State electricity company Eskom said late on Sunday its power system remained constrained and would take up to ten days to recover from the effects of last week’s wage strike.
Eskom warned consumers to work on the assumption that rolling power interruptions, or loadshedding, implemented over the last few days to ease pressure on the grid could still take place despite being averted on Sunday.
The utility was expecting staff to return to work on Monday after government and unions agreed to resume negotiations which had stalled over Eskom’s decision not to award salary increases due to financial constraints.
At the weekend, the National Union of Metalworkers of South Africa said the zero percent proposal by Eskom was now “off the table”.
“Eskom’s prognosis is that the power system will take up to approximately ten days to recover from the effects of the recent industrial action, once all staff return to work on Monday,” the company said late on Sunday.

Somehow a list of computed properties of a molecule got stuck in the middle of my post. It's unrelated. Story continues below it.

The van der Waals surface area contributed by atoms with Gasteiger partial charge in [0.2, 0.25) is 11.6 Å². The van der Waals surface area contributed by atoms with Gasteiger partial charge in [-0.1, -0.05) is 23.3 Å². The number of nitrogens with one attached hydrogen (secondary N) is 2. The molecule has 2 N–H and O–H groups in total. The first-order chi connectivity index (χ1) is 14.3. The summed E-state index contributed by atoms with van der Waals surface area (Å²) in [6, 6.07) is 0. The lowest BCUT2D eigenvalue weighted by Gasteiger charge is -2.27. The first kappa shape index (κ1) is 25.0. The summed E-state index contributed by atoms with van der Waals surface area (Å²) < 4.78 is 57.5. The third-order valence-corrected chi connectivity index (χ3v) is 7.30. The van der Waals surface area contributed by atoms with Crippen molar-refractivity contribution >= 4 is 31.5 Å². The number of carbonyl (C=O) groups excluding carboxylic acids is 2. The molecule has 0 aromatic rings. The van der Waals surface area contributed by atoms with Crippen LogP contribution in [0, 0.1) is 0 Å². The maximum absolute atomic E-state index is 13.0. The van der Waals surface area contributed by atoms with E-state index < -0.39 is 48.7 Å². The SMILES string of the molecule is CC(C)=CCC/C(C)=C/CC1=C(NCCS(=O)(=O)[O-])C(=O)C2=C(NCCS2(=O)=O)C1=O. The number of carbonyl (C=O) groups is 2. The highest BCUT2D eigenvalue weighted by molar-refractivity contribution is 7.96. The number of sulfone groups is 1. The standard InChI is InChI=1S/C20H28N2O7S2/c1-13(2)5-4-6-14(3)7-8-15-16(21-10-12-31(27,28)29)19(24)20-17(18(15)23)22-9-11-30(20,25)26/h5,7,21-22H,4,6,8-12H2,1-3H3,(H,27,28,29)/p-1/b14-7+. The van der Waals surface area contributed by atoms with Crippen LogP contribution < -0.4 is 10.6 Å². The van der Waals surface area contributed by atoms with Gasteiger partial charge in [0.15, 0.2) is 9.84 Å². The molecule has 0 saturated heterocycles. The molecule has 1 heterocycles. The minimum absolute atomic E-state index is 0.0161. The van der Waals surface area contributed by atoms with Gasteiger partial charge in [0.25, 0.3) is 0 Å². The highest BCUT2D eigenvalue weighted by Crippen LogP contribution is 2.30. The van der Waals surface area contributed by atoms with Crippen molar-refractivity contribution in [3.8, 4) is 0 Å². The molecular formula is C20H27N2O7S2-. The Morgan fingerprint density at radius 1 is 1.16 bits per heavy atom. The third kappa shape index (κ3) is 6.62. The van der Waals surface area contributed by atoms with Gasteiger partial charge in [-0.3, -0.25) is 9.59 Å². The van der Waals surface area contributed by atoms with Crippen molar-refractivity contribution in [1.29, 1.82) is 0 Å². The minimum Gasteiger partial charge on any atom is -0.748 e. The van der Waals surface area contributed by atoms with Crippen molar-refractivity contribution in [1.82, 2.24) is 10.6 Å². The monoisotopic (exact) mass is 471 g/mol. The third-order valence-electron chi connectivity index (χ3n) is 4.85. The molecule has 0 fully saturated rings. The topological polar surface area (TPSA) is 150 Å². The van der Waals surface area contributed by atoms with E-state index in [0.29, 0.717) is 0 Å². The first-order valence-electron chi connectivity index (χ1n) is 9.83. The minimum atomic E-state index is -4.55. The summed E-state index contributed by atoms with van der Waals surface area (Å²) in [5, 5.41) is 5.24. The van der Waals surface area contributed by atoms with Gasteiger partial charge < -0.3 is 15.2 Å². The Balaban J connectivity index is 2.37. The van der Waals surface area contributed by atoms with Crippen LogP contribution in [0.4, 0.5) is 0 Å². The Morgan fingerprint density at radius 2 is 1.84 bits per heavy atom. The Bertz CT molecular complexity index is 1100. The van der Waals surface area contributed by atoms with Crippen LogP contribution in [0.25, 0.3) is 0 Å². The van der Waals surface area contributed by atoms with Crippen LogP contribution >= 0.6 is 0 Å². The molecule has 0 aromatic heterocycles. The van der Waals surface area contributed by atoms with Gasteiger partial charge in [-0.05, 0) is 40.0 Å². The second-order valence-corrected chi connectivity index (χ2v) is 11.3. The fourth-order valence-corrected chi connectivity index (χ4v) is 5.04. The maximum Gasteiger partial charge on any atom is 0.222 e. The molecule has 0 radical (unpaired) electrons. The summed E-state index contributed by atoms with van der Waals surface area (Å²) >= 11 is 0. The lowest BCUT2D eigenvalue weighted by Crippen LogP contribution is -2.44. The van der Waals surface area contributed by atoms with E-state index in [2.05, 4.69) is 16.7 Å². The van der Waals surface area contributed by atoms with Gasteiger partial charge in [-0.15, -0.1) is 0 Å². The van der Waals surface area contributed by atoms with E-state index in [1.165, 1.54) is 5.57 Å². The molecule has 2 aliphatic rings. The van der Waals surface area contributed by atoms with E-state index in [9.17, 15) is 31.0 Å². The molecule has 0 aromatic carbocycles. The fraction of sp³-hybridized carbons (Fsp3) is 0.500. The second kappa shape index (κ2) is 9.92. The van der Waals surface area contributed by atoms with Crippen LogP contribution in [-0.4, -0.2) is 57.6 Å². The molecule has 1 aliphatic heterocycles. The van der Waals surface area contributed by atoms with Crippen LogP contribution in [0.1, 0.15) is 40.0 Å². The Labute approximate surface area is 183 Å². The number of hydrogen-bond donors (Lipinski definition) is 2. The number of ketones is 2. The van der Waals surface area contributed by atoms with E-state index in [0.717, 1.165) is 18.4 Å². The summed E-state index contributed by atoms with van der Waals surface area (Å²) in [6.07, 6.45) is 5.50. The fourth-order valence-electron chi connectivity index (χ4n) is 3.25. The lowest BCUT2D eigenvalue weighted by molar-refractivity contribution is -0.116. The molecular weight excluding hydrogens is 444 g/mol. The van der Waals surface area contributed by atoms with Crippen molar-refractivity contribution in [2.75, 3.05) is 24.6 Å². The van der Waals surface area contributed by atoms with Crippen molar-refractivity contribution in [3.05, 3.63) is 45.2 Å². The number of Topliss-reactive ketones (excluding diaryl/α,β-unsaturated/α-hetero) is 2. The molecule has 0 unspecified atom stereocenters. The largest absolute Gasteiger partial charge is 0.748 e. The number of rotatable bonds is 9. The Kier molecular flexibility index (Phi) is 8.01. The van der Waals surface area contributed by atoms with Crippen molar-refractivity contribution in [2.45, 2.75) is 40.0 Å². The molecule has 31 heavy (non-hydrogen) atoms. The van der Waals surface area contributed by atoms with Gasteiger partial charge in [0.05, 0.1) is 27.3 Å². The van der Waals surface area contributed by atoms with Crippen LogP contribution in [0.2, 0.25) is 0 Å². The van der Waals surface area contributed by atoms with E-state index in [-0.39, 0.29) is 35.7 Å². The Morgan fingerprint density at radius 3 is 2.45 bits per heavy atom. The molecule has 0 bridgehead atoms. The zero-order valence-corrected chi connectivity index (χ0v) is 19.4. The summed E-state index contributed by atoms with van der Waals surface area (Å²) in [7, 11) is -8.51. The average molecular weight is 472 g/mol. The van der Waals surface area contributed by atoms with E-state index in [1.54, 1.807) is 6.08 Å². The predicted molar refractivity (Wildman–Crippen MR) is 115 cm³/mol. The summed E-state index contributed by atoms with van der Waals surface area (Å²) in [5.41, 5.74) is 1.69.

It said the strike had interrupted continuous processes at power plants, including coal management and transportation, which would now have to be cleared out and restarted, taking additional time.
Labour unions are demanding a 15 percent increase for workers at Eskom, saying their members should not suffer for a financial crisis brought on by corruption and mismanagement by senior executives who have since been fired.